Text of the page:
Here are a couple of websites which provide some useful information:
On irrigation of trees generally:https://www.mortonarb.org/trees-plants/tree-and-plant-advice/horticulture-care/watering-trees-and-shrubs
On the specifics of watering young trees: https://www.extension.umn.edu/garden/yard-garden/trees-shrubs/watering-new-trees-shrubs/ “
Now onto your yellowing leaves: while it might not be ‘normal’ for leaves to become yellow in mid-summer, it’s most likely that weather conditions this summer have played a role. The yellowing of the leaves is a form of chlorosis, which can be caused by extreme fluctuations in temperatures compounded by long periods of minimal or no rain–all of which we experienced for a period of time this summer.
Looking at your photo it appears that your leaves could be suffering from interveinal chlorosis. A condition where the veins appear green and the tissue between the veins is yellow. The yellowing that you are seeing is actually due to a lack of uptake of manganese and/or iron in alkaline soil, soils that have a pH higher than 7.0, predominant in the Toronto area. Even though these micro-nutrients may be present in the soil, the tree is unable to absorb them. Iron is necessary for the formation of chlorophyll, which is responsible for the green color in plants and is a source of plant food and energy. When the amount of iron available to plants is inadequate for normal growth, leaves become pale green, yellow or eventually brown and die.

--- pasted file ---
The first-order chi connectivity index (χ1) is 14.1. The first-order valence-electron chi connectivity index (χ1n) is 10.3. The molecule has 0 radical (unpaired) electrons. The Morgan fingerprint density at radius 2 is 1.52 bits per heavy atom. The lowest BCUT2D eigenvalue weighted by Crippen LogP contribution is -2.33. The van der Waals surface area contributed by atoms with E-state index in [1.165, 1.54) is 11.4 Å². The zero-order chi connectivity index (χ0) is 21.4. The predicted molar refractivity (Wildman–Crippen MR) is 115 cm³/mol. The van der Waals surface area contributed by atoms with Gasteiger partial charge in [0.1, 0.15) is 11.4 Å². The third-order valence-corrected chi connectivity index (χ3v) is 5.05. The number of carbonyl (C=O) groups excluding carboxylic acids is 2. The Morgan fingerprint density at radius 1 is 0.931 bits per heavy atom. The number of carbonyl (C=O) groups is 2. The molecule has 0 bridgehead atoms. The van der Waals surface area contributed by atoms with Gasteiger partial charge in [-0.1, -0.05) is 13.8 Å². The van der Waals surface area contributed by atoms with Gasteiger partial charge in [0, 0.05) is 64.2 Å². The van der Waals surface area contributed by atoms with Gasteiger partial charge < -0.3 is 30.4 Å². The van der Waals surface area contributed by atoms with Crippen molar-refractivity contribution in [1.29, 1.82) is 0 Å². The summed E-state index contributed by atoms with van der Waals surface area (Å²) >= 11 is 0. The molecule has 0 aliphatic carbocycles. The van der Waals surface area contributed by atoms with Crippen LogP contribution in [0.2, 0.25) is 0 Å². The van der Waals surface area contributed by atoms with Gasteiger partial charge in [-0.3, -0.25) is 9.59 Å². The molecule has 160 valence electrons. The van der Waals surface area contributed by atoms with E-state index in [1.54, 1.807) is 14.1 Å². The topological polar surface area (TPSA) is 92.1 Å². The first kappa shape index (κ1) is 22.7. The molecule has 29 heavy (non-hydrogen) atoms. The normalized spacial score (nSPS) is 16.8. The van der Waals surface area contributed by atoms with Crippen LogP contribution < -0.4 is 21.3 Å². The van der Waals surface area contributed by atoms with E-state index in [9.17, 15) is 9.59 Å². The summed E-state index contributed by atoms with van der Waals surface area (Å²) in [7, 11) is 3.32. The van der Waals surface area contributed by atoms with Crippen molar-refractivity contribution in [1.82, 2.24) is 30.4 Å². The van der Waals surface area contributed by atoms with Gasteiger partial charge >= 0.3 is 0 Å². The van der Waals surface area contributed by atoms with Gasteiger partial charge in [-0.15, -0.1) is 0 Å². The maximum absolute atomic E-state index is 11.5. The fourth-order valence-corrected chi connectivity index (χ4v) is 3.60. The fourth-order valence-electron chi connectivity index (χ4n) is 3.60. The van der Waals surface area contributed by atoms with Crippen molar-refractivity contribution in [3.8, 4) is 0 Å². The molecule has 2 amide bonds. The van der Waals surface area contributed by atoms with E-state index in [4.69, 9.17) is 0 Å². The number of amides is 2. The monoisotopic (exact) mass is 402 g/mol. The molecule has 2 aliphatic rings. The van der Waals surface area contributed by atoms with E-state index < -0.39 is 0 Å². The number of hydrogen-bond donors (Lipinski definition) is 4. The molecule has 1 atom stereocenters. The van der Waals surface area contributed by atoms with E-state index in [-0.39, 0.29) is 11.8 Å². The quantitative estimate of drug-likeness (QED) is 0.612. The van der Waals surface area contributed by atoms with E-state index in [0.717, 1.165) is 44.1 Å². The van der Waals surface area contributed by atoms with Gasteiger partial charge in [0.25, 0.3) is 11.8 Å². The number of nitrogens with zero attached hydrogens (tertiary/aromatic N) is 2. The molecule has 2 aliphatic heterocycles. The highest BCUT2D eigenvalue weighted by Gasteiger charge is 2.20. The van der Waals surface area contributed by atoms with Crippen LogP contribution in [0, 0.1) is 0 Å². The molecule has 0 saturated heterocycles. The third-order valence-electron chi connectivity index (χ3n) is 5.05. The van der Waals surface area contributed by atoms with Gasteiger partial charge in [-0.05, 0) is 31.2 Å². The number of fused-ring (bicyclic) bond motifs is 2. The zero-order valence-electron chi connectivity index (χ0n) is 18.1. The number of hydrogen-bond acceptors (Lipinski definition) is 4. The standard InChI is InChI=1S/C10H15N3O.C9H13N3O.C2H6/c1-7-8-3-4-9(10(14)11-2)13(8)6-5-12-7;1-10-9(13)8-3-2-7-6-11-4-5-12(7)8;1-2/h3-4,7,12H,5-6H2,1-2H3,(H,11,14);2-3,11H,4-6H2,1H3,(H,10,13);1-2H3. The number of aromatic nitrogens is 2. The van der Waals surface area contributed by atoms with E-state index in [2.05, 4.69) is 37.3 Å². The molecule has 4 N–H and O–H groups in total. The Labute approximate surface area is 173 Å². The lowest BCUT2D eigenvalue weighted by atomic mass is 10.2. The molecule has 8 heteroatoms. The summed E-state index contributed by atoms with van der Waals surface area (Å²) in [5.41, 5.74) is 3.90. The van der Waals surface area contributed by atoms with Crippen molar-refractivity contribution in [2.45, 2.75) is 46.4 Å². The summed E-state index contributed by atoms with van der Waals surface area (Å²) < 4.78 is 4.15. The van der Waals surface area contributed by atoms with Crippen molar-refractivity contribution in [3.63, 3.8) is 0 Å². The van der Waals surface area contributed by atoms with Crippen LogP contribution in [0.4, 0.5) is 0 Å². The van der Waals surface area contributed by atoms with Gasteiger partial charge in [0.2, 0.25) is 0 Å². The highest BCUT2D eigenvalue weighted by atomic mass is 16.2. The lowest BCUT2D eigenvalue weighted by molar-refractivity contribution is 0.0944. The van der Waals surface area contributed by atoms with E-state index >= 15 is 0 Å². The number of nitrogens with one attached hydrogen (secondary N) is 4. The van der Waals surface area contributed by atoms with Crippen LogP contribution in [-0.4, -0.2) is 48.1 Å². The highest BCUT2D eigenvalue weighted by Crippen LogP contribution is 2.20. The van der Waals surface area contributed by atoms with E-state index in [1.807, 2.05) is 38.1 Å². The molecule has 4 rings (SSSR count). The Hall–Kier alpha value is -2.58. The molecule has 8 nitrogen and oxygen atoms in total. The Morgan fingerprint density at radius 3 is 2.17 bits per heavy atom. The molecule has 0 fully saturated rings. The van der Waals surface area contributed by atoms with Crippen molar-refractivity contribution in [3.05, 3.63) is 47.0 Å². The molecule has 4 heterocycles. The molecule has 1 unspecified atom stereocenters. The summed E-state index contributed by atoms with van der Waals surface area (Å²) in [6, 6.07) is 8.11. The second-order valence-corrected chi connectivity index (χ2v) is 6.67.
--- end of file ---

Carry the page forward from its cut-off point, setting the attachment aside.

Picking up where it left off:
Soil has a natural buffering capacity, and adding an acidifier to reduce the pH will work for a short time, however unless the soil is constantly amended it will revert back to it’s natural pH. Having your soil tested is a great step to understanding what you are working with. You should be able to determine the nutrients you have as well at the pH of your soil. We recommend the City of Toronto’s Guide for Soil Testing in Urban Gardens, which outlines a step-by-step process you can follow. Click here to read or print it. The University of Guelph’s Agriculture and Food Laboratory information can be found here.
If you do determine that the chlorosis is due to a lack of iron or magnesium uptake then you can add chelated forms of iron available at your local garden centre. A chelating agent is a synthetic organic substance that can maintain iron (as well as copper, manganese and zinc) in a nonionized, water-soluble form that is readily absorbed by plants. Make sure to follow the dilution directions on the package before adding to the soil. You may be interested in reading the article from Utah State University Forestry Extension titled: Preventing and Treating Iron Chlorosis in Trees and Shrubs